(f) For each dynamic wet scrubber subject to the operating limits for scrubber water flow rate and either the fan amperage or pressure drop in §63.9590(b)(2), you must demonstrate continuous compliance by completing the requirements of paragraphs (f)(1) through (4) of this section.

(1) Maintaining the daily average scrubber water flow rate and either the daily average fan amperage or the daily average pressure drop at or above the minimum levels established during the initial or subsequent performance test.

(2) Operating and maintaining each dynamic wet scrubber CPMS according to §63.9632(b) and recording all information needed to document conformance with these requirements.

(3) Collecting and reducing monitoring data for scrubber water flow rate and either fan amperage or pressure drop according to §63.9632(c) and recording all information needed to document conformance with these requirements.

(4) If the daily average scrubber water flow rate, daily average fan amperage, or daily average pressure drop is below the operating limits established for a corresponding emission unit or group of similar emission units, you must then follow the corrective action procedures in paragraph (j) of this section.

(g) For each dry electrostatic precipitator subject to operating limits in §63.9590(b)(3), you must demonstrate continuous compliance by completing the requirements of paragraph (g)(1) or (2) of this section.

(1) If the operating limit for your dry electrostatic precipitator is a 6-minute average opacity of emissions value, then you must follow the requirements in paragraphs (g)(1)(i) through (iii) of this section.

(i) Maintaining the 6-minute average opacity of emissions at or below the maximum level established during the initial or subsequent performance test.

(ii) Operating and maintaining each COMS and reducing the COMS data according to §63.9632(f).

(iii) If the 6-minute average opacity of emissions is above the operating limits established for a corresponding emission unit, you must then follow the corrective action procedures in paragraph (j) of this section.

(2) If the operating limit for your dry electrostatic precipitator is the daily average secondary voltage and daily average secondary current for each field, then you must follow the requirements in paragraphs (g)(2)(i) through (iv) of this section.

(i) Maintaining the daily average secondary voltage or daily average secondary current for each field at or above the minimum levels established during the initial or subsequent performance test.

(ii) Operating and maintaining each dry electrostatic precipitator CPMS according to §63.9632(b) and recording all information needed to document conformance with these requirements.

(iii) Collecting and reducing monitoring data for secondary voltage or secondary current for each field according to §63.9632(c) and recording all information needed to document conformance with these requirements.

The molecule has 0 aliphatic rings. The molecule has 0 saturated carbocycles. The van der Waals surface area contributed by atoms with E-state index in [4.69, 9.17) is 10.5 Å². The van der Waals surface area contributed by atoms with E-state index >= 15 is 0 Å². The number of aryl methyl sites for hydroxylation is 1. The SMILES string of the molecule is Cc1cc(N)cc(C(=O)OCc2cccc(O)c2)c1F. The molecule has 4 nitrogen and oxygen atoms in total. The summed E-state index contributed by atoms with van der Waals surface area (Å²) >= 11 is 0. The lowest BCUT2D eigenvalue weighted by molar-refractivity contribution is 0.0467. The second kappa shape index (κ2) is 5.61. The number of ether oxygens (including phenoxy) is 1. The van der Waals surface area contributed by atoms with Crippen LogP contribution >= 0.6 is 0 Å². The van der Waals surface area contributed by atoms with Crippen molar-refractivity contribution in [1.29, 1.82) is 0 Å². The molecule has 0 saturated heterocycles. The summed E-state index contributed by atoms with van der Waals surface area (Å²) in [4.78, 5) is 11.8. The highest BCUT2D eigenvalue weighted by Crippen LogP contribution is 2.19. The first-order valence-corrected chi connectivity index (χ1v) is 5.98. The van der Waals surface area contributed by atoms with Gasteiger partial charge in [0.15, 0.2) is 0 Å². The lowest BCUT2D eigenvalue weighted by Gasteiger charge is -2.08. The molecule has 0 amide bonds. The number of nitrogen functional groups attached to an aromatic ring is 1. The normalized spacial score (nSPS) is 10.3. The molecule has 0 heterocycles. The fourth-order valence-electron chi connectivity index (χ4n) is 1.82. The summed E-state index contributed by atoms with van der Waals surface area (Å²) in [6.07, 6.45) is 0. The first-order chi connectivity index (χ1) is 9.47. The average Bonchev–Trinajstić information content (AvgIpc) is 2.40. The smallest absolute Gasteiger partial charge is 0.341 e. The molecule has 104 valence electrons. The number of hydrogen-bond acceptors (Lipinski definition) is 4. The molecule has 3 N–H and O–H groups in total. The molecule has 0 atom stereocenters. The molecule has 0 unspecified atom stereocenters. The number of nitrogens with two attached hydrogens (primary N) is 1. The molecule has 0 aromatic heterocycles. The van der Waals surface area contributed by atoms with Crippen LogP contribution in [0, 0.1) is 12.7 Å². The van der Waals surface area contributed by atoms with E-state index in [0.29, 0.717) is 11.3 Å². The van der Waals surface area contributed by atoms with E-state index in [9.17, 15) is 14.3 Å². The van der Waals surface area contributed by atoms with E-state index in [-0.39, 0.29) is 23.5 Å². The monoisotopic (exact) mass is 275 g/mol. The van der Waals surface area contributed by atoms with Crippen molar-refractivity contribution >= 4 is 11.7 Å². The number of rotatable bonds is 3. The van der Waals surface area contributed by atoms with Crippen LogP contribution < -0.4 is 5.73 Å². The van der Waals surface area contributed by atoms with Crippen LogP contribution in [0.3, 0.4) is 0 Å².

(iv) If the daily average secondary voltage or daily average secondary current for each field is below the operating limits established for a corresponding emission unit, you must then follow the corrective action procedures in paragraph (j) of this section.

(h) For each wet electrostatic precipitator subject to the operating limits for secondary voltage, stack outlet temperature, and water flow rate in §63.9590(b)(4), you must demonstrate continuous compliance by completing the requirements of paragraphs (h)(1) through (4) of this section.

(1) Maintaining the daily average secondary voltage, daily average secondary current, and daily average scrubber water flow rate for each field at or above the minimum levels established during the initial or subsequent performance test. Maintaining the daily average stack outlet temperature at or below the maximum levels established during the initial or subsequent performance test.

(2) Operating and maintaining each wet electrostatic precipitator CPMS according to §63.9632(b) and recording all information needed to document conformance with these requirements.

(3) Collecting and reducing monitoring data for secondary voltage, stack outlet temperature, and water flow rate according to §63.9632(c) and recording all information needed to document conformance with these requirements.

(4) If the daily average secondary voltage, stack outlet temperature, or water flow rate does not meet the operating limits established for a corresponding emission unit, you must then follow the corrective action procedures in paragraph (j) of this section.

(i) If you use an air pollution control device other than a wet scrubber, dynamic wet scrubber, dry electrostatic precipitator, wet electrostatic precipitator, or baghouse, you must submit a site-specific monitoring plan in accordance with §63.9631(f). The site-specific monitoring plan must include the site-specific procedures for demonstrating initial and continuous compliance with the corresponding operating limits.